Massachusetts radio system deal awarded to CII

The Massachusetts Bay Transportation Authority has awarded Communications International Inc. a $7.8 million contract to continue building and testing a new interoperable radio communications system.

Under the contract, CII of Vero Beach, Fla., will install and test an 800 MHz enhanced, digital, public-safety radio communications system.

The system, which the authority purchased separately, is manufactured by M/A-Com of Lowell, Mass., a unit of Tyco Electronics Corp., Harrisburg, Pa.

The new system will link the organization's employees through a single, interconnected radio system that offers interoperable two-way voice and data communications. The system will be used by personnel and supervisors as well as the authority's police, bus and subway operators.

The organization believes the integrated system ultimately will improve customer service by streamlining the transfer of information and data regarding vehicle and train status, scheduling and passenger emergencies.

In 2005 CII began a three-part installation and integration of the organization's 20-channel digital simulcast radio system, mobile and portable radios as well as a computer-aided dispatch system and automatic vehicle location system.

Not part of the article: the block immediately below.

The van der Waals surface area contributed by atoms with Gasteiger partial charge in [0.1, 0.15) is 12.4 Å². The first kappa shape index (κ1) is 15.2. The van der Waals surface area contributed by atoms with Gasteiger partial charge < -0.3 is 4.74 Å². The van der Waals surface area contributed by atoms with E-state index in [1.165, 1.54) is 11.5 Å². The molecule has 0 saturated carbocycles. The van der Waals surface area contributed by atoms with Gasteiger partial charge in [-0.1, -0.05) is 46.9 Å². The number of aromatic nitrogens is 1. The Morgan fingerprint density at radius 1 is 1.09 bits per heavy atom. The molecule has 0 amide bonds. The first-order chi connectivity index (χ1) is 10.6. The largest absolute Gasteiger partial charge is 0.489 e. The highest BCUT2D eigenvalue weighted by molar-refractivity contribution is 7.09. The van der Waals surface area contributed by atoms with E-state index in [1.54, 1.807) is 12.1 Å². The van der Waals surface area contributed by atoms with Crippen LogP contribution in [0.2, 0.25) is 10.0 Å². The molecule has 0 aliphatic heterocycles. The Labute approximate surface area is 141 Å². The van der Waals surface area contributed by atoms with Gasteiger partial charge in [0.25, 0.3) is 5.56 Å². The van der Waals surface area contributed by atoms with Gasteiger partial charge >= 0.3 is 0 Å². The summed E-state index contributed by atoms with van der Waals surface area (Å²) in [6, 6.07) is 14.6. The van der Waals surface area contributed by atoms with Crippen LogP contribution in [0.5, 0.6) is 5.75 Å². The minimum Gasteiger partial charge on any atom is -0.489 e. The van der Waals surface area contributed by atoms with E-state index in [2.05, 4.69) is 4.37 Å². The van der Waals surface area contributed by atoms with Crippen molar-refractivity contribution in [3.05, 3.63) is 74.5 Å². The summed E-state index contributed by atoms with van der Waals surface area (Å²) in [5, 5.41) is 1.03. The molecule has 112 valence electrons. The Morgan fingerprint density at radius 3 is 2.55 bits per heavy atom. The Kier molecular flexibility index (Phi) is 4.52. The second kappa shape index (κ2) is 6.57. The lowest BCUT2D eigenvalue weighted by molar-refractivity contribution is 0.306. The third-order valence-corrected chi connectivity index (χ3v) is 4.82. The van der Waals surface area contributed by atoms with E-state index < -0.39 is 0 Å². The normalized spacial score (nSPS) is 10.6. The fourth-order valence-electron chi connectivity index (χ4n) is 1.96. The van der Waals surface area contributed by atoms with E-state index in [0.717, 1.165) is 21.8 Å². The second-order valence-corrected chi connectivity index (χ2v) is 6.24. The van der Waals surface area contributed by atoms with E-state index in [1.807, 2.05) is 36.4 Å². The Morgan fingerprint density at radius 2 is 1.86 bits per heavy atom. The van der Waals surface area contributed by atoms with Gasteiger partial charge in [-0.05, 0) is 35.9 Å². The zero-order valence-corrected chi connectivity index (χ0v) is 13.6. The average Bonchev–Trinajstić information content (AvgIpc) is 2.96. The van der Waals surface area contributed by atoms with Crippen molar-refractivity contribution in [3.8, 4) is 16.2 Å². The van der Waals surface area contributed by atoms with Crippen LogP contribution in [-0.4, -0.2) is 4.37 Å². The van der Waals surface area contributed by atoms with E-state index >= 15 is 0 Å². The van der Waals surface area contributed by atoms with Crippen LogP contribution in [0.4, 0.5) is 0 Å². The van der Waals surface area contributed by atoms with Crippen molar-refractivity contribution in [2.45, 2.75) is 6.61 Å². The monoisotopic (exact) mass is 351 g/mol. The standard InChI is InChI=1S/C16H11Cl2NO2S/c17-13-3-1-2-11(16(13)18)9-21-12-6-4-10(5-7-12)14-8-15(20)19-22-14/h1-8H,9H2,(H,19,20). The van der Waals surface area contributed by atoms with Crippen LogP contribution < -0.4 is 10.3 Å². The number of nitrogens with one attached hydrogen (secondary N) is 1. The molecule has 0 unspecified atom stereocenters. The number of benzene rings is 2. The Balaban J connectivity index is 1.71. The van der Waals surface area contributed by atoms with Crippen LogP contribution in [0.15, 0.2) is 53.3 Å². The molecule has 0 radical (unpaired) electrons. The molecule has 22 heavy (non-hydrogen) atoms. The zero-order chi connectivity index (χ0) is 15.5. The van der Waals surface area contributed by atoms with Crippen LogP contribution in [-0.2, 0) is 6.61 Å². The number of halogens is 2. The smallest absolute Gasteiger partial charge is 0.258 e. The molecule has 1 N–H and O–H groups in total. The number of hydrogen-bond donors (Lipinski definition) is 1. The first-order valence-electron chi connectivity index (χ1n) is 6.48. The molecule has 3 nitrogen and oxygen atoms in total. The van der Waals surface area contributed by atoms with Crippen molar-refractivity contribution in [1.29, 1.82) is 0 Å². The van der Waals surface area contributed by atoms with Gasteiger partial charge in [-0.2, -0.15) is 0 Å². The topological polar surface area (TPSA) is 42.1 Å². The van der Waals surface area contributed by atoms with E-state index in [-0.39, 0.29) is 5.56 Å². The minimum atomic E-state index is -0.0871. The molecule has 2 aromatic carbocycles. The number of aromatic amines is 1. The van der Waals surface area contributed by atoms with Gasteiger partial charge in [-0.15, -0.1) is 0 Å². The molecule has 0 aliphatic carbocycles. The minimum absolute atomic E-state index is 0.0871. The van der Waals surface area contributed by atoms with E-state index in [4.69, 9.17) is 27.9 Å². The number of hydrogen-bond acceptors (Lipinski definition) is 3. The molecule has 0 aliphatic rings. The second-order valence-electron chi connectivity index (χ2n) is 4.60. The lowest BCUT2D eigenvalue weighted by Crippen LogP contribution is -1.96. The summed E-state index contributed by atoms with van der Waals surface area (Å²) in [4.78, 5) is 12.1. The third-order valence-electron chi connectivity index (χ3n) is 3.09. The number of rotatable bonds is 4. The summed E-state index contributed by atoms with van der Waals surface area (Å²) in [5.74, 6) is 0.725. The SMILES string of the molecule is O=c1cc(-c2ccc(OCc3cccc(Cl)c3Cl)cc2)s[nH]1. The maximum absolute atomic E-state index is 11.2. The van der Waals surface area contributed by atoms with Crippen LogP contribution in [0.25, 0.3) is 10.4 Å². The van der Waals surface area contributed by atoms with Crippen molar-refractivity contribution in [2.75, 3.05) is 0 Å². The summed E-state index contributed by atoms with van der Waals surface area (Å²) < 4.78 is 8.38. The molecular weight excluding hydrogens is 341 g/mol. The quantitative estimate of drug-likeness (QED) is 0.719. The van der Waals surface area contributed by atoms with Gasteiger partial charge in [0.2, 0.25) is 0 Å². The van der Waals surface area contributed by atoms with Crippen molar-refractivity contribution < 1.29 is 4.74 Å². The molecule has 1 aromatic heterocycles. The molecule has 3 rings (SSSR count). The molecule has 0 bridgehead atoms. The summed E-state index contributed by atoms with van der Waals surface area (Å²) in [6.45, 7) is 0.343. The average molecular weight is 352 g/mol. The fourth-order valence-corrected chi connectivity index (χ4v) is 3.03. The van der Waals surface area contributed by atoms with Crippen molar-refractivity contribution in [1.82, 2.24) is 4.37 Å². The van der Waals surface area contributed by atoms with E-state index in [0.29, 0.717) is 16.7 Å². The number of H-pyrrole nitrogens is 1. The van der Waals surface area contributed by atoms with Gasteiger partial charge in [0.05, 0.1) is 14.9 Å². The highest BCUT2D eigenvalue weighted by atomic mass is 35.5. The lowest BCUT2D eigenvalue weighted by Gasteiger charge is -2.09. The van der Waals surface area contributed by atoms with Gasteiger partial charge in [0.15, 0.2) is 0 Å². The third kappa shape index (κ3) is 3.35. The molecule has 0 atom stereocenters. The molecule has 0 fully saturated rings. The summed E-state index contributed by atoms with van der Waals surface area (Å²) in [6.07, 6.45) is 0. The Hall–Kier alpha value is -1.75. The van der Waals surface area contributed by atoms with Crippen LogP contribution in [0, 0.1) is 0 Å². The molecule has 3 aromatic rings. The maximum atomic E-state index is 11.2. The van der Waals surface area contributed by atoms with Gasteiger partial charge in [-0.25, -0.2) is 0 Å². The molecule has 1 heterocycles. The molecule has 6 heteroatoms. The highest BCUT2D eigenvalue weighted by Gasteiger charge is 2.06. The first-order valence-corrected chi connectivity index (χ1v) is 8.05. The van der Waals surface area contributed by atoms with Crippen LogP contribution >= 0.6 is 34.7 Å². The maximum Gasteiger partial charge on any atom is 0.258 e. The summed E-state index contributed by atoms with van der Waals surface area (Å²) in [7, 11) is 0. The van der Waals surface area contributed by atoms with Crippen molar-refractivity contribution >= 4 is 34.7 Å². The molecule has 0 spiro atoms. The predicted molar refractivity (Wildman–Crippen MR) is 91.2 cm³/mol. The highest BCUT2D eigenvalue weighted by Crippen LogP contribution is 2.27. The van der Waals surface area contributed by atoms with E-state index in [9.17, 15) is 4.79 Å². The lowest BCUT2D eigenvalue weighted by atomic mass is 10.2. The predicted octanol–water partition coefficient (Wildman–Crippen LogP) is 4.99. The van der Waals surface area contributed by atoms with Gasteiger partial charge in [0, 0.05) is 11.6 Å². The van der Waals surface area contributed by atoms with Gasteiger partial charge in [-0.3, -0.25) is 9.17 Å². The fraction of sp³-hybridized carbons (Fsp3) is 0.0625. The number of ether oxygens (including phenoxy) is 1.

Communications International is a privately held company that provides communication technology, management services and customs solutions to the public and private sectors.

William Welsh is deputy editor of Government Computer News' sister publication, Washington Technology.

About the Author

William Welsh is a freelance writer covering IT and defense technology.


  • Records management: Look beyond the NARA mandates

    Pandemic tests electronic records management

    Between the rush enable more virtual collaboration, stalled digitization of archived records and managing records that reside in datasets, records management executives are sorting through new challenges.

  • boy learning at home (Travelpixs/

    Tucson’s community wireless bridges the digital divide

    The city built cell sites at government-owned facilities such as fire departments and libraries that were already connected to Tucson’s existing fiber backbone.

Stay Connected